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America's New War: Bush Meets With Japanese Prime Minister

Aired September 25, 2001 - 06:18   ET

THIS IS A RUSH TRANSCRIPT. THIS COPY MAY NOT BE IN ITS FINAL FORM AND MAY BE UPDATED.


THIS IS A RUSH TRANSCRIPT. THIS COPY MAY NOT BE IN ITS FINAL FORM AND MAY BE UPDATED.
CAROL LIN, CNN ANCHOR: A live picture now of a news conference about to take place in Islamabad, Pakistan. The European Union is meeting with Pakistani officials, including the president of that country General Pervez Musharraf. They are showing support for Pakistan's decision to back the United States in its showdown against terrorism and against the ruling Taliban.

We're waiting for this news conference to see what details the European Union will give about its meeting. They're talking about some financial incentives to reward Pakistan, restructuring some big debt to the Untied States as well as opening up European markets to Pakistani goods as a reward for cooperation.

Meantime, we're going to check in while we wait for that news conference, and as soon as we do get it, we're going to bring it to you live, but we want to check in with Major Garrett who's covering the White House today.

Major, President Bush obviously talking a lot about his campaign against terrorism, but he's talking about a few other domestic matters with Congress today at a little breakfast. What's going on?

MAJOR GARRETT, CNN WHITE HOUSE CORRESPONDENT: That's right, Carol, the president is having the big four congressional leaders -- the bipartisan leaders of the House and the Senate over to the White House this morning.

There is a war legislative agenda that includes airport security and airline security, an economic stimulus plan to rejuvenate the U.S. economy and also a counter terrorism legislation, but there's also a non-war legislative agenda that deals with education and the appropriations bills. The president will talk to leaders about that.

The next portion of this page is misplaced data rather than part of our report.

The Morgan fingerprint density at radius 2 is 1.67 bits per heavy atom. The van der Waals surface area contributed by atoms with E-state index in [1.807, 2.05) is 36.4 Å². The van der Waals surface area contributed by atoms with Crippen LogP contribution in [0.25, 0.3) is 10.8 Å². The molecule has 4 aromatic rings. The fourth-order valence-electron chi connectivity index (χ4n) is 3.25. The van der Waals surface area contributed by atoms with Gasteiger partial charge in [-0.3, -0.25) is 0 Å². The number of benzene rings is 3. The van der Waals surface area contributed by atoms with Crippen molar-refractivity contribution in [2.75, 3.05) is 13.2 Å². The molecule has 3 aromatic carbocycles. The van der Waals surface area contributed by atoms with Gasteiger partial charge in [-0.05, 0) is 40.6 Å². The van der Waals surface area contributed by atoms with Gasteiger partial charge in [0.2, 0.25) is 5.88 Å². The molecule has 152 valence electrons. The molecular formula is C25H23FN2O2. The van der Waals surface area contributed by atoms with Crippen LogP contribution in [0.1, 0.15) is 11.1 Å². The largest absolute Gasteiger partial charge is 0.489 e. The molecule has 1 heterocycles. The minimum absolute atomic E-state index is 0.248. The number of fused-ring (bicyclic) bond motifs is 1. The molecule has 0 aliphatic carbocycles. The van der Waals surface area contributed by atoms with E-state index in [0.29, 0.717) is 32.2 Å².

In addition, he'll have a separate meeting later on today at the White House with those lawmakers who are writing the education reform bill which long, long before all of this tragedy was the top domestic priority of the president. And the White House still believes that legislation could be passed this year -- Carol.

LIN: Focus on terrorism as well. He's meeting with the Japanese Prime Minister Koizumi today. We all remember back in 1995 that saran (ph) gas attack in the Japanese subway. How likely are these two men to sit down and come to some sort of plan, some sort of agreement on how this coalition against terrorism should work? GARRETT: Well, Carol, Japan has made it abundantly clear it wants to be a new and very valuable participate in this global campaign against terrorism. One of the things the Japanese government is eager to prove is that it's not going to repeat the mistakes it believe it made in 1991 when it provided no military assistance to the Gulf War campaign, only financial assistance.

As a matter of fact, Prime Minister Koizumi has made it clear he's going to ask for a change in law in Japan to ask that the Japanese government provide logistical military support to the United States in this global campaign against terrorism.

That would mark a benchmark change for Japan because since World War II, has never, ever provided military assistance for any military campaign anywhere. Prime Minister Koizumi wants to change that and stand alongside the United States -- Carol.

LIN: All right. Thanks so much, Major. Major Garrett reporting from the White House this morning.

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